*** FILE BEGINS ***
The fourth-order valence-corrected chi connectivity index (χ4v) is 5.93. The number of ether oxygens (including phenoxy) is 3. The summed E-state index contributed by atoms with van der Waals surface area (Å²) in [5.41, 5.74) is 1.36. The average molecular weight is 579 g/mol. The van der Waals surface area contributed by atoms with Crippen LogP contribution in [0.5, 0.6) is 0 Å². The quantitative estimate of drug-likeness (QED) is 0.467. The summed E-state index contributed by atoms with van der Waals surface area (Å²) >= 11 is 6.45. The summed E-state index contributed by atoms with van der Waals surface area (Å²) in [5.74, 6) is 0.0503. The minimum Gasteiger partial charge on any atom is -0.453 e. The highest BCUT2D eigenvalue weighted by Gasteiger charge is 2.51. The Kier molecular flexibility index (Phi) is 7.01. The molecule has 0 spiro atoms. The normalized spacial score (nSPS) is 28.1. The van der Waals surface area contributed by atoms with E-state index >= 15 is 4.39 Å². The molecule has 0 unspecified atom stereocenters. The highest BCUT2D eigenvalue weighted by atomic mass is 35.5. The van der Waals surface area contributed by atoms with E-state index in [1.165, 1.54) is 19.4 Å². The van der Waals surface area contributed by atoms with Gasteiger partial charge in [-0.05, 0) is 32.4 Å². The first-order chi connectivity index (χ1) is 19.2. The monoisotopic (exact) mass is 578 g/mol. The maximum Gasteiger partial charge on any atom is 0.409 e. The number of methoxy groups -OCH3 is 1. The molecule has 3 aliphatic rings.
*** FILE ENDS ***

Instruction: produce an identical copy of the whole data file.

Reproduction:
The fourth-order valence-corrected chi connectivity index (χ4v) is 5.93. The number of ether oxygens (including phenoxy) is 3. The summed E-state index contributed by atoms with van der Waals surface area (Å²) in [5.41, 5.74) is 1.36. The average molecular weight is 579 g/mol. The van der Waals surface area contributed by atoms with Crippen LogP contribution in [0.5, 0.6) is 0 Å². The quantitative estimate of drug-likeness (QED) is 0.467. The summed E-state index contributed by atoms with van der Waals surface area (Å²) >= 11 is 6.45. The summed E-state index contributed by atoms with van der Waals surface area (Å²) in [5.74, 6) is 0.0503. The minimum Gasteiger partial charge on any atom is -0.453 e. The highest BCUT2D eigenvalue weighted by Gasteiger charge is 2.51. The Kier molecular flexibility index (Phi) is 7.01. The molecule has 0 spiro atoms. The normalized spacial score (nSPS) is 28.1. The van der Waals surface area contributed by atoms with E-state index >= 15 is 4.39 Å². The molecule has 0 unspecified atom stereocenters. The highest BCUT2D eigenvalue weighted by atomic mass is 35.5. The van der Waals surface area contributed by atoms with E-state index in [1.165, 1.54) is 19.4 Å². The van der Waals surface area contributed by atoms with Gasteiger partial charge in [-0.05, 0) is 32.4 Å². The first-order chi connectivity index (χ1) is 19.2. The monoisotopic (exact) mass is 578 g/mol. The maximum Gasteiger partial charge on any atom is 0.409 e. The number of methoxy groups -OCH3 is 1. The molecule has 3 aliphatic rings.